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MEMOIR OF COLLINS.

“ A Bard,
Who touched the tenderest notes of Pity's lyre.”

HAYLEY.

No one can have reflected on the history of genius without being impressed with a melancholy feeling at the obscurity in which the lives of the poets of our country are, with few exceptions, involved. That they lived, and wrote, and died, comprises nearly all that is known of many, and, of others, the few facts which are preserved are often records of privations, or sufferings, or errors. The cause of the lamentable deficiency of materials for literary biography may, without difficulty, be explained. The lives of authors are seldom marked by events of an unusual character; and they rarely leave behind them the most interesting work a writer could compose, and which would embrace nearly all the important facts in his career, a “ History of his Books," containing the motives which produced them, the various incidents respecting their progress, and a faithful account of the bitter disappointment, whether the object was fame or profit, or both, which, in most instances, is the result of his labours. Various motives deter men from writing such a volume; for, though quacks and charlatans readily become auto-biographers, and fill their prefaces with their personal concerns, real merit shrinks from such disgusting egotism, and, flying to the opposite extreme, leaves no authentic notice of their struggles, its hopes, or its disappointments. Nor is the history of writers to be expected from their contemporaries ; because few will venture to anticipate the judgment of posterity, and mankind are usually so isolated in self, and so jealous of others, that neither time nor inclination admit of their becoming the Boswells of all those whose productions excite admiration.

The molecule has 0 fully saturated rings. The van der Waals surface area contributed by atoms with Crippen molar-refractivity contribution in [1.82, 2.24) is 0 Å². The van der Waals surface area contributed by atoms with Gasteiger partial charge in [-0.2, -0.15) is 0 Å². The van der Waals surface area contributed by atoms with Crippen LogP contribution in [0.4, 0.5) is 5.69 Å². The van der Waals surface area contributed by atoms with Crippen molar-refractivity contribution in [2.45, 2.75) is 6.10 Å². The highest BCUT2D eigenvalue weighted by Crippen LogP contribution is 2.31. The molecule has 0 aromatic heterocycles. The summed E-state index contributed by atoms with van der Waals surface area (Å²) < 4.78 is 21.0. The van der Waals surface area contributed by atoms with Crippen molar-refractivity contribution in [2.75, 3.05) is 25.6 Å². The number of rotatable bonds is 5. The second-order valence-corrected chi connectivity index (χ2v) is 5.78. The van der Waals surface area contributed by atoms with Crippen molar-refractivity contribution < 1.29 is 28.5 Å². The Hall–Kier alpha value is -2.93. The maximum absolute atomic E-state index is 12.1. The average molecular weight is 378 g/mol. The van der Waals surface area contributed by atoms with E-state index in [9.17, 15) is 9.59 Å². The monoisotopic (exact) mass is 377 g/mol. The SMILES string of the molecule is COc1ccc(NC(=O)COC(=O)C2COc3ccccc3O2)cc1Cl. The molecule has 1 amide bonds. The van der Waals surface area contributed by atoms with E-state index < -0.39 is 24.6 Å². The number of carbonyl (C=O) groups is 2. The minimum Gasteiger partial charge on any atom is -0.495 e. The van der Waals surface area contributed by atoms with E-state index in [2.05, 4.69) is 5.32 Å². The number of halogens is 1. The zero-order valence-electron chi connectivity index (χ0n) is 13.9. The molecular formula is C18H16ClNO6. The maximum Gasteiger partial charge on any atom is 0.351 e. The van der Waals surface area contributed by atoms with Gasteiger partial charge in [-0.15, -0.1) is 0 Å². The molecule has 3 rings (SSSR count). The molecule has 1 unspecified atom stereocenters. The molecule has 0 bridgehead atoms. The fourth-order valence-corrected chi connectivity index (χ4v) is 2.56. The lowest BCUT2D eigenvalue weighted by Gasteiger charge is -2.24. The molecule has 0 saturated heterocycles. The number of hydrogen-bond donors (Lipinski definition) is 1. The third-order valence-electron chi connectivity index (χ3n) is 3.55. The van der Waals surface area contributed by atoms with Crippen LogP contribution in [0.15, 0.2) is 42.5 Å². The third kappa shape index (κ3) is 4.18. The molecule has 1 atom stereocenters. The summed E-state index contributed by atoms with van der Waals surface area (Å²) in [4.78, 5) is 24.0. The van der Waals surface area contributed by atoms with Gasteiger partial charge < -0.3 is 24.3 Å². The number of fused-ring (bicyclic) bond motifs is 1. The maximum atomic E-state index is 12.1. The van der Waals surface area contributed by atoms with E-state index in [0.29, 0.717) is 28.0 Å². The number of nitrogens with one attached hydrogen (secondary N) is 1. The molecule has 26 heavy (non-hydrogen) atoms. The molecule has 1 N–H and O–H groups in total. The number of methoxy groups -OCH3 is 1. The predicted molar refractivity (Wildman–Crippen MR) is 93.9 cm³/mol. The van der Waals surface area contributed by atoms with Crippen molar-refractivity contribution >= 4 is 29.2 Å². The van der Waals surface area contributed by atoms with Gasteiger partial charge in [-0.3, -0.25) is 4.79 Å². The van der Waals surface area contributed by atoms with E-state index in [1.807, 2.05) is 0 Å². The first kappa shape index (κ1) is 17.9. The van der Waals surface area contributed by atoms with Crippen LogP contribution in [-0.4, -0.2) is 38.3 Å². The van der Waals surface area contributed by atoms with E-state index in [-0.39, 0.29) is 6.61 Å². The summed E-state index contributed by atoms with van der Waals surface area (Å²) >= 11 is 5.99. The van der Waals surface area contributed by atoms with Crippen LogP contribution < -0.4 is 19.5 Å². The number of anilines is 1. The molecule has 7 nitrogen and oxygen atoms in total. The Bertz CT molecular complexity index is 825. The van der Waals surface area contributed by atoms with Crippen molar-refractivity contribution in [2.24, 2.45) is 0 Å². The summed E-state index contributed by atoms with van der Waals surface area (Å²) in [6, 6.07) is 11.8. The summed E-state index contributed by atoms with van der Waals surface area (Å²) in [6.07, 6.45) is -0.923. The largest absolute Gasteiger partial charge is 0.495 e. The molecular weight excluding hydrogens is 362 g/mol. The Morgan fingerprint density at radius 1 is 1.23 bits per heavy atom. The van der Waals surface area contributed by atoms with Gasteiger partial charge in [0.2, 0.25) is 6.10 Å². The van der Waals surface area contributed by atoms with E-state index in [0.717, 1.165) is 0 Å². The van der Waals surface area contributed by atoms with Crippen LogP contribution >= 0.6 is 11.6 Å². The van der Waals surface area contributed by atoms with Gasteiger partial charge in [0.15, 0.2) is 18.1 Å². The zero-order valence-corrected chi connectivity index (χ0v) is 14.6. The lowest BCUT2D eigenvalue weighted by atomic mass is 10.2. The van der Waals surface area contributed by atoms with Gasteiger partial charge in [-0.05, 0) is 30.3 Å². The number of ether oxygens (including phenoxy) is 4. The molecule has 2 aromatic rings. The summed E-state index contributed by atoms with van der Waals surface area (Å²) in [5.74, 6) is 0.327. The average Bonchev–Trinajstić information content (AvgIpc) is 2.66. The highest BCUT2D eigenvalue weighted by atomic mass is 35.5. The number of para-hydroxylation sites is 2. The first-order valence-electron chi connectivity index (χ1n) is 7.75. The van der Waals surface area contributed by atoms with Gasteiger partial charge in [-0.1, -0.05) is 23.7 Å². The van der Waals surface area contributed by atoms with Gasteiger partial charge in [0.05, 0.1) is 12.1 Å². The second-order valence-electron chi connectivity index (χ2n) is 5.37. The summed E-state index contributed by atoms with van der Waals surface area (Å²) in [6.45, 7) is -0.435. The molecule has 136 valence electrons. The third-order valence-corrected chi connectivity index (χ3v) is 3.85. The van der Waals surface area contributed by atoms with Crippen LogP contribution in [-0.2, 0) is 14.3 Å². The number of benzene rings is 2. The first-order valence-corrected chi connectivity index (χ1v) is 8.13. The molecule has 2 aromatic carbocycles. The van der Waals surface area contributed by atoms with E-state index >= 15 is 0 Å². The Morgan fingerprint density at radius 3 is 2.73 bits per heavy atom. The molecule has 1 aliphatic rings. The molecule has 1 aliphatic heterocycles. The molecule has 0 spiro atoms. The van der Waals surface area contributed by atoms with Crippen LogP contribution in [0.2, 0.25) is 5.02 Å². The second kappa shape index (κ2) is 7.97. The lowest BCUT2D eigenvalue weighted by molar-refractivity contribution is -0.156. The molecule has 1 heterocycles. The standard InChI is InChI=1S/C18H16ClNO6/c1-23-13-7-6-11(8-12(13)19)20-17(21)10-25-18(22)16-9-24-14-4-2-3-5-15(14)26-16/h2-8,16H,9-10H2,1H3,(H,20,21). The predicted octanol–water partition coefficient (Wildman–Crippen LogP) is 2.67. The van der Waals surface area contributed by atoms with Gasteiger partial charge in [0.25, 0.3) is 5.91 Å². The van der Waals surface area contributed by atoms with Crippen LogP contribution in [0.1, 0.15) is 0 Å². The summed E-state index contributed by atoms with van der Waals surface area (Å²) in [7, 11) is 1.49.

If these remarks be true, surprise cannot be felt, though there is abundance of cause for regret, that little is known of a poet whose merits were not appreciated until after his decease; whose powers were destroyed by a distressing malady at a period of life when literary exertions begin to be rewarded and stimulated by popular applause.

For the facts contained in the following Memoir of Collins, the author is indebted to the researches of others, as his own, which

were

very extensive, were rewarded by trifling discoveries. Dr. Johnson's Life is well known; but the praise of collecting every particular which industry and zeal could glean belongs to the Rev. Alexander Dyce, the result of whose inquiries may be found in his notes to Johnson's Memoir, prefixed to an edition of Collins's works which he lately edited. Those notices are now, for the first time, wove into a Memoir of Collins; and in leaving it to another to erect a fabric out of the materials which he has collected, instead of being himself the architect, Mr. Dyce has evinced a degree of modesty which those who know him must greatly lament.

WILLIAM COLLINS was born at Chichester, on the 25th of December, 1721, and was baptized in the parish church of St. Peter the Great, alias Subdeanery in that city, on the first of the following January. He was the son of William Collins, who was then the Mayor of Chichester, where he exercised the trade of a hatter, and lived in a respectable manner.